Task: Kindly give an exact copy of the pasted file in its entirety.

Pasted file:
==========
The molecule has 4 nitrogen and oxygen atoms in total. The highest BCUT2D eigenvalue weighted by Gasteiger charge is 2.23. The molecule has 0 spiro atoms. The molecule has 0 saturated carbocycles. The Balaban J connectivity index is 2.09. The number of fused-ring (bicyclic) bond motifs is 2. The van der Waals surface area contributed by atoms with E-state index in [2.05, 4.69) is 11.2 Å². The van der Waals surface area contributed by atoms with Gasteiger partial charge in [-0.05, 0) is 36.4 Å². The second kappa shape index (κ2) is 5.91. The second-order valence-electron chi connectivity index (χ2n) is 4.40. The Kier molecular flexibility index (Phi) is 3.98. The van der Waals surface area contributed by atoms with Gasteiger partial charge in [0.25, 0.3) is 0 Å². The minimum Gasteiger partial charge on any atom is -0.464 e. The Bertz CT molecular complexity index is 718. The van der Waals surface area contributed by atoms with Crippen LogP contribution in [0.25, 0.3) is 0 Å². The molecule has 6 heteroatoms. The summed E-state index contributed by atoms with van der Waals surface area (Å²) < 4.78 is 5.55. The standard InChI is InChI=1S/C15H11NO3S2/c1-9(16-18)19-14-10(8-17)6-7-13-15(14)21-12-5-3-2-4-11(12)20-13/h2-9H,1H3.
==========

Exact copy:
The molecule has 4 nitrogen and oxygen atoms in total. The highest BCUT2D eigenvalue weighted by Gasteiger charge is 2.23. The molecule has 0 spiro atoms. The molecule has 0 saturated carbocycles. The Balaban J connectivity index is 2.09. The number of fused-ring (bicyclic) bond motifs is 2. The van der Waals surface area contributed by atoms with E-state index in [2.05, 4.69) is 11.2 Å². The van der Waals surface area contributed by atoms with Gasteiger partial charge in [-0.05, 0) is 36.4 Å². The second kappa shape index (κ2) is 5.91. The second-order valence-electron chi connectivity index (χ2n) is 4.40. The Kier molecular flexibility index (Phi) is 3.98. The van der Waals surface area contributed by atoms with Gasteiger partial charge in [0.25, 0.3) is 0 Å². The minimum Gasteiger partial charge on any atom is -0.464 e. The Bertz CT molecular complexity index is 718. The van der Waals surface area contributed by atoms with Crippen LogP contribution in [0.25, 0.3) is 0 Å². The molecule has 6 heteroatoms. The summed E-state index contributed by atoms with van der Waals surface area (Å²) < 4.78 is 5.55. The standard InChI is InChI=1S/C15H11NO3S2/c1-9(16-18)19-14-10(8-17)6-7-13-15(14)21-12-5-3-2-4-11(12)20-13/h2-9H,1H3.